This course engages contemporary feminist theories from diverse transnational contexts, as well as the social movements and local resistances they inspire. Through engagement with key works of feminist theory, political manifestos, and creative works of resistance, we will explore how transnational feminist alliances and coalitions have contested and responded to gendered and racialized forms of exploitation, navigating and reshaping territorial and social boundaries. We will engage with debates around the notion of a "global sisterhood"; tensions between universal and local feminist practice; the role of difference, nationality and culture in navigating the possibility of solidarity; the role of the Internet in forging cross-border alliances; human rights-based activism; "women's" work; transgender inclusivity and transfeminisms. Part of our goal will be to ask how feminist theories from diverse geographical locations have influenced the politics of borders, movements for environmental justice, migrations and mobility, resistance to imperialism and the forging of alternative economies. We will also explore the gray areas existing in between binaries such as feminist/anti-feminist; local/global; home/away; global South/North; victim/agent; domination/dependency. Finally, we will ask how processes of knowledge-production take shape within different intellectual and political movements such as post-colonial feminism, decolonial and indigenous feminism, liberal and radical feminism, Marxist feminism and religiously-based feminisms.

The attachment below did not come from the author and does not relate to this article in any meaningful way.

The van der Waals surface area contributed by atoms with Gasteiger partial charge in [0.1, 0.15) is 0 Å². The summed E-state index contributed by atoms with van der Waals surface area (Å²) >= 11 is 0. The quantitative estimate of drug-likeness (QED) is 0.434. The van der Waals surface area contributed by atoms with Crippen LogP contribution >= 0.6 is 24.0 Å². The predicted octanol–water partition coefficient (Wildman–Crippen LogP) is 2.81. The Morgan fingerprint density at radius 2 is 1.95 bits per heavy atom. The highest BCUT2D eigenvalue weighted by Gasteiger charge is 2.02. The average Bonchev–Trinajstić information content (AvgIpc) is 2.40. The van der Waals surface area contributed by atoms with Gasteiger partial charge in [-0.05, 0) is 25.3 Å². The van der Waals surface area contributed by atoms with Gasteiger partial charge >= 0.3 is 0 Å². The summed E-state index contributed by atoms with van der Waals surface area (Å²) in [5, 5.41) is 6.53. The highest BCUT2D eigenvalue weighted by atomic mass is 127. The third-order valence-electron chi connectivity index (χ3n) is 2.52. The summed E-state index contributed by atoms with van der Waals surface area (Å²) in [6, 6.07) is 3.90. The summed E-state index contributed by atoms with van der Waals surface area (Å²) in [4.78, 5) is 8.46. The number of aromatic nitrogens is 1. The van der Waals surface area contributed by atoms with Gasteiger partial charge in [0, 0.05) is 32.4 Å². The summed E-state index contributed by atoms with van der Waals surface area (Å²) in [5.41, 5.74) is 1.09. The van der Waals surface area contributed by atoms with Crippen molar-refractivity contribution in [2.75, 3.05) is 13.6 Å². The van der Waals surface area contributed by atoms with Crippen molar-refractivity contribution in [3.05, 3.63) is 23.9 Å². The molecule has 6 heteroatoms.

Course Attributes: EN S; BU BA; AS LCD; AS SSC; AS SD I; FA SSC; AR SSC